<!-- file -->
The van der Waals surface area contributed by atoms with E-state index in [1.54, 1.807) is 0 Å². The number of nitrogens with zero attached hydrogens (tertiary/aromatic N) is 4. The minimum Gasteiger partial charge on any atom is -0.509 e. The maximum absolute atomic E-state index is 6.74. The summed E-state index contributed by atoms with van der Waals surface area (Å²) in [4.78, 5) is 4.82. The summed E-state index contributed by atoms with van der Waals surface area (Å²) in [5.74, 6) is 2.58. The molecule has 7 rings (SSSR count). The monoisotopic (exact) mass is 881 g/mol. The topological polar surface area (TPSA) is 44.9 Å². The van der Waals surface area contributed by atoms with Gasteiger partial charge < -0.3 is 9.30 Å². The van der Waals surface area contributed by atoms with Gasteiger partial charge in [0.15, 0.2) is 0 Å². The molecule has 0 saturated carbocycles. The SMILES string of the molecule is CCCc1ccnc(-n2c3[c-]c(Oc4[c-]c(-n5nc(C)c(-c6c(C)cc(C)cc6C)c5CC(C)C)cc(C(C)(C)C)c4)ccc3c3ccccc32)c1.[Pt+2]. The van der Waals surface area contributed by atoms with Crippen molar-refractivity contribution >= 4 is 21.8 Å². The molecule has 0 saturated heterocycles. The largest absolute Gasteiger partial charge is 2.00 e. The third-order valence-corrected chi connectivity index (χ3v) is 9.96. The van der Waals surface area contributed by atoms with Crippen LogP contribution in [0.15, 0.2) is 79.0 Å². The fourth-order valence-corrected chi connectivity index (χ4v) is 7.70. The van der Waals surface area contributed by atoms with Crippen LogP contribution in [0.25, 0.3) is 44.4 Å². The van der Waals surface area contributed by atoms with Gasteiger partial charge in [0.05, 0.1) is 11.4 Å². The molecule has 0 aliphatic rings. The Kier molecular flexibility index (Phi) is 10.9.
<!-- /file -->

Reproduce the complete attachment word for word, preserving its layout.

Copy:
The van der Waals surface area contributed by atoms with E-state index in [1.54, 1.807) is 0 Å². The number of nitrogens with zero attached hydrogens (tertiary/aromatic N) is 4. The minimum Gasteiger partial charge on any atom is -0.509 e. The maximum absolute atomic E-state index is 6.74. The summed E-state index contributed by atoms with van der Waals surface area (Å²) in [4.78, 5) is 4.82. The summed E-state index contributed by atoms with van der Waals surface area (Å²) in [5.74, 6) is 2.58. The molecule has 7 rings (SSSR count). The monoisotopic (exact) mass is 881 g/mol. The topological polar surface area (TPSA) is 44.9 Å². The van der Waals surface area contributed by atoms with Gasteiger partial charge < -0.3 is 9.30 Å². The van der Waals surface area contributed by atoms with Gasteiger partial charge in [0.15, 0.2) is 0 Å². The molecule has 0 saturated carbocycles. The SMILES string of the molecule is CCCc1ccnc(-n2c3[c-]c(Oc4[c-]c(-n5nc(C)c(-c6c(C)cc(C)cc6C)c5CC(C)C)cc(C(C)(C)C)c4)ccc3c3ccccc32)c1.[Pt+2]. The van der Waals surface area contributed by atoms with Crippen molar-refractivity contribution >= 4 is 21.8 Å². The molecule has 0 saturated heterocycles. The largest absolute Gasteiger partial charge is 2.00 e. The third-order valence-corrected chi connectivity index (χ3v) is 9.96. The van der Waals surface area contributed by atoms with Crippen LogP contribution in [0.15, 0.2) is 79.0 Å². The fourth-order valence-corrected chi connectivity index (χ4v) is 7.70. The van der Waals surface area contributed by atoms with Crippen LogP contribution in [0.25, 0.3) is 44.4 Å². The van der Waals surface area contributed by atoms with Gasteiger partial charge in [0.05, 0.1) is 11.4 Å². The molecule has 0 aliphatic rings. The Kier molecular flexibility index (Phi) is 10.9.